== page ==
Levels: upper-intermediate to advanced.
Ages: older teens and adults.
Type: discussion and grammar dictation/reading tasks based on a text about speed dating.
Skills: reading; writing; speaking; listening.
Language focus: grammar- and vocabulary-building, using (semi-)fixed expressions from the text, and your students’ own words.
Materials: copies of this two-page worksheet, one per student (and one for yourself). Your students will need some blank paper and pens.
- Ask your learners to close their eyes. Ask them to imagine they are enjoying a wonderful date. Ask them to picture who they are with (it could be anybody). Is it daytime or in the evening? Where are they? What are they doing? What can they see? What can they hear? Are there any other people around them? If so, what are they doing?
- When the learners are ready, ask them to open their eyes. Pair your students, and ask them to tell their partner who they were with, where they were and what was happening around them.
- Ask a couple of students to tell us all about their partner’s imagined date. If they like, listening students can ask questions to the student whose date it was.
Mock speed date
- Ask your learners what it is like to go on a first date with someone: how do they feel? Where do they like to go? What kinds of things do they talk about? If you like, and your students would like to talk about this, encourage them to discuss this in pairs, and then groups of four or five. You can monitor their language and give some delayed feedback afterwards (see here for some ideas on giving delayed error correction).
- Otherwise, after hearing a few students’ answers to the questions above, ask each student, on their own, to write four or five questions they think would be good to ask someone on a first date. Divide your class into small groups and ask them to compare their questions: which do they like? Are there any they think would be dangerous or inappropriate to ask (and, if so, why)? Are there any grammar or vocabulary points they want to correct or change? Monitor and answer any questions the groups have, and make sure all the students in each group write down any questions they like.
- Ask your learners to sit or stand in two circles, one inner circle facing out and one outer circle facing in. If possible, try to ensure a mix of males and females in both circles, and that there is an even number in both circles (else two people can work together).
- Explain or elicit that the students will be asking their questions to each other (you may want to stress that first date questions are also great for getting to know people better!). Explain that they have 4 minutes to ask their questions to the person sitting closest to them in the other circle. Board “change!” and elicit that, after 4 minutes, those in the outer circle should move one place anti-clockwise, and can ask their questions to the next student, and so on.
- Start the activity, and note down any useful language for subsequent feedback.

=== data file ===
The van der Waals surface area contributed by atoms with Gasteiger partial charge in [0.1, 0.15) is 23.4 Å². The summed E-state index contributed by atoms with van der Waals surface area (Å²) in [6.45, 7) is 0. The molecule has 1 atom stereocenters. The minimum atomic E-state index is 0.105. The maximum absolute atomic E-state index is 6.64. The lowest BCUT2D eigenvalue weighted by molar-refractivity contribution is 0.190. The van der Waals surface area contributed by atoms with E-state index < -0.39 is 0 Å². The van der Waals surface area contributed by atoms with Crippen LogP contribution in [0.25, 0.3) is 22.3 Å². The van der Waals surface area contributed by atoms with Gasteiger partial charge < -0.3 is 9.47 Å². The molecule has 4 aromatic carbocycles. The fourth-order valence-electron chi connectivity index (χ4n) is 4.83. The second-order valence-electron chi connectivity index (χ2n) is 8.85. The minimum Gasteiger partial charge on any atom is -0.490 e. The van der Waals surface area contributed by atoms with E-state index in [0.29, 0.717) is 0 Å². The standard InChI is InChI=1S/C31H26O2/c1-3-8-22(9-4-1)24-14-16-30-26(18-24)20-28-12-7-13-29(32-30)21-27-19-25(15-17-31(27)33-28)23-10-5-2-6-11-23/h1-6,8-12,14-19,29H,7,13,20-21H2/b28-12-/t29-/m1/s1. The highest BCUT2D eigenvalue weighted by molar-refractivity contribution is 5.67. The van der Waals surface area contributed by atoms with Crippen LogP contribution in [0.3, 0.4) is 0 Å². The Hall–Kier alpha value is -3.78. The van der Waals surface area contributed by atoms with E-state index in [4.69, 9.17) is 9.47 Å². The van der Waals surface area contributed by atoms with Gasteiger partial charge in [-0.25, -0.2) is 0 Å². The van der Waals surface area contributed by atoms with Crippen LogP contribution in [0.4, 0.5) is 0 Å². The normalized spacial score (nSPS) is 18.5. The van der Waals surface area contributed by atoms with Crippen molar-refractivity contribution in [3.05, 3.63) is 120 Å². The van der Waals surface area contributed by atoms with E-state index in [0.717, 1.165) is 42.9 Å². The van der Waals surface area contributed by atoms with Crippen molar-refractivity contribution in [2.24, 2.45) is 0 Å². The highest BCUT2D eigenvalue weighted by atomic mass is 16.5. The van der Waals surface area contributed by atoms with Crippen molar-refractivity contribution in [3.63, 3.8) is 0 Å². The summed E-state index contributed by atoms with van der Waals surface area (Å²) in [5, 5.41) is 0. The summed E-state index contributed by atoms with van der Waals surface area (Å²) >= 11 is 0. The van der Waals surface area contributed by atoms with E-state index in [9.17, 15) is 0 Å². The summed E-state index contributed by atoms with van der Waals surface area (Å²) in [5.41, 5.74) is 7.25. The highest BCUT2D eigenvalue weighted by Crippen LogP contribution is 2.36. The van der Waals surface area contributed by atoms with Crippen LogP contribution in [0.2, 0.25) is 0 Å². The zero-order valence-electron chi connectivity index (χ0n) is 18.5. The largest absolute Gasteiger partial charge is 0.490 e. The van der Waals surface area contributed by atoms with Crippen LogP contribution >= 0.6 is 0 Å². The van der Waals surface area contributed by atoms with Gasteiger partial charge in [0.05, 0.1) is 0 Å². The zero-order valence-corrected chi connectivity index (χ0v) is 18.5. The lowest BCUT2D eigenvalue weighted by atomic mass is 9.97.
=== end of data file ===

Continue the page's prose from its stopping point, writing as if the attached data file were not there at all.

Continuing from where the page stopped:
- Stop the activity when you sense the students are getting a bit overwhelmed, and allow them to sit back down.
- Give some language feedback, perhaps as a gapfill or a dictation (again, see here for various ways of giving delayed error correction).
- Board: “speed dating”. Elicit this is what the students have just been simulating. Has anyone been speed dating? Would they like to try it? Why (not)?
- Make sure your students have a pen and some blank paper. Ask them to listen carefully and write down the words and numbers they will hear.
- Dictate the following: two colleagues, two or three encounters, a few glasses of wine, £20, her first, 20 days later, 36, six to 12 months.
- Say these come from a short article about speed dating from a British newspaper. Pairs: ask students to make a story to go with these numbers. Why might they be in the article? Ask a couple of students to share their ideas with the class.
- Read the text at a natural pace (but maybe pausing for longer than usual between paragraphs), asking students to listen for the numbers and make notes about them – what do they refer to? Was their story correct? When you’ve finished reading aloud, ask your students to compare their notes in pairs.
- Read the text again. Ask learners again to compare notes, this time in groups of four.
- In their groups, ask learners to reconstruct the text using their notes. Make yourself available to help with language or answer any questions.
- Display these reconstructed texts around the class, along with the original text. Which is closest to the original? Which is the most different? Which is the class’ favourite article?
Vocabulary-building and discussion tasks based on the text
- If you like, you could ask your students, perhaps working in pairs or small groups, to do the collocation-building/vocabulary matching task from page 2 of my worksheet (tasks A and B). The collocations are: a bit awkward; a long-term relationship; an immediate physical attraction; a speed-dating event; a whirlwind romance; they were nice enough [but…]; everyday life; felt a strong attraction [to …]; the relationship blossomed.
- Alternatively, either ask each group to write three to five questions about speed-dating based on the article, or dictate these questions (which could be written in part C of the second page of the worksheet): do you think they will have a happy marriage? Do you think this could happen to you? Would you recommend speed-dating to a friend? What’s would be your perfect date – where would you go, who would you be with and what would you do?
- Ask your students to form new pairs. They ask each other the questions (their own, or the dictated ones above).
- Perhaps for homework, ask your learners to write a follow-up article about the speed-dating couple: It’s 10 years later. How have their lives changed? Are they still together? Do they have kids? Would they still recommend speed-dating to their friends?